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I'd like to be able to Alt-Click an instance variable (or a method) as part of the program i created and read what it's purpose is.

The fact that Xcode is telling me the class variable is declared at - is nice but not enough. In this case i'd like to see custom text i typed to describe what an asset really is. Additionally type of the ivar would also be useful to know.

How can this be done? In this case, i wonder what exactly did i mean by assets

I specifically wonder if this information can be viewed from inside Xcode, similar to how Eclipse shows JavaDoc content.

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2 Answers 2

up vote 6 down vote accepted

You would need to create a documentation set for your project and install it in Xcode. appledoc can help you with this. This is a command-line tool that can generate documentation in Apple's style from specially formatted comments in your headers. You can also integrate this into your build process with a run script build phase, so that documentation is always up-to-date.

For small projects, it's usually not worth the effort though and you're probably better off just adding comments to your header files and jumping there with Cmd-click (Ctrl+Cmd+left-arrow to go back to where you came from).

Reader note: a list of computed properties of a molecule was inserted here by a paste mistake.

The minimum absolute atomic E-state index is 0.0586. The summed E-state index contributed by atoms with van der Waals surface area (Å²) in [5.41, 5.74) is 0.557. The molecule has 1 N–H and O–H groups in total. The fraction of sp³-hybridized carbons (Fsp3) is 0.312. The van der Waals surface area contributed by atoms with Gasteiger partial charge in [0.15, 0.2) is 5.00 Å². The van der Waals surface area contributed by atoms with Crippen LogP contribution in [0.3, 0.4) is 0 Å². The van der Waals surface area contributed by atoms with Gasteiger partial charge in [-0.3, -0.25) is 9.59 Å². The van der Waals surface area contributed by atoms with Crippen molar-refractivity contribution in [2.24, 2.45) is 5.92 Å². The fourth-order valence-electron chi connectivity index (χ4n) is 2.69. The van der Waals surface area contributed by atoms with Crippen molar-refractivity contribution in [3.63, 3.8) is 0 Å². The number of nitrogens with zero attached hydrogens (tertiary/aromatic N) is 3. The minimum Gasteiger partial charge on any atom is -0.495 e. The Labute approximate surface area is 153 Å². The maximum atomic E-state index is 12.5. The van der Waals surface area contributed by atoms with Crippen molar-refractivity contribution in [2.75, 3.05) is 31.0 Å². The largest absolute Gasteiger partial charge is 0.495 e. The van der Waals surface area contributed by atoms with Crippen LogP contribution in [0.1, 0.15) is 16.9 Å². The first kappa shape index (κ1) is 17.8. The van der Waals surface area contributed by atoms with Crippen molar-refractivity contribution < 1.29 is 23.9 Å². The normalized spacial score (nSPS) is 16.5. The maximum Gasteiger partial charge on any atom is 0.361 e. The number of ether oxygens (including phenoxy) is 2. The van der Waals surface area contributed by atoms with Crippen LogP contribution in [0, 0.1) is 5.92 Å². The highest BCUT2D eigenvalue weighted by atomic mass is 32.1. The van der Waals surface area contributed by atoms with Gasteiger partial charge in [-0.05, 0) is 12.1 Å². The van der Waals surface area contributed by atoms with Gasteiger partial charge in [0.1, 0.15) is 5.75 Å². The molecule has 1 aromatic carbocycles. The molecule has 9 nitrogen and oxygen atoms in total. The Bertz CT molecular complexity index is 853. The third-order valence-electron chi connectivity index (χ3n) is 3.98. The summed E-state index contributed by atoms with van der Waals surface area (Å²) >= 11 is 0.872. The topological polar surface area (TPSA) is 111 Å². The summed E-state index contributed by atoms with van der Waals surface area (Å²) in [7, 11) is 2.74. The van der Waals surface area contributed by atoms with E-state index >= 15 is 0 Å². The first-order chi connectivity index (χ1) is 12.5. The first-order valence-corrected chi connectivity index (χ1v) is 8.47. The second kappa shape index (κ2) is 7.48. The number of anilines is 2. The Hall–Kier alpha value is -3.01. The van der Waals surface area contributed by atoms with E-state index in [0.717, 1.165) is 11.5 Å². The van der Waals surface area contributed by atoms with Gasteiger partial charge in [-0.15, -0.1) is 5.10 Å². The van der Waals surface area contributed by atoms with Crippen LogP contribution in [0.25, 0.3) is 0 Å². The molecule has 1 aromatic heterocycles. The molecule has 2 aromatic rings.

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This is very cool! This does not help access information from within the Xcode, does it? –  Jam Nov 26 '11 at 3:04

You'll probably want to take a look at Apple's documentation on Documentation Sets as well as their article on generating doc sets using Doxygen. The latter is based on Xcode 3.x, so how relevant it is is somewhat questionable, but it'd be a good idea to take a look nonetheless.

That said, if you decide to use Doxygen (alternatives like HeaderDoc can be used for documentation, but I'm not sure what's available to you as far as creating doc sets goes), it looks like the main point is you'll want to throw GENERATE_DOCSET=YES into your Doxyfile (or whatever you decide to call it). After that, you'd just throw the results into ~/Library/Developer/Shared/Documentation/DocSets (according to Doxygen's documentation). I don't know whether this works in Xcode 4.x - it's worth a shot though, and it'd be nice to hear back on it.

Note: most of this was based on this answer by Barry Wark. Figure credit is due there, since I wouldn't have bothered looking into this were it not for his answer.

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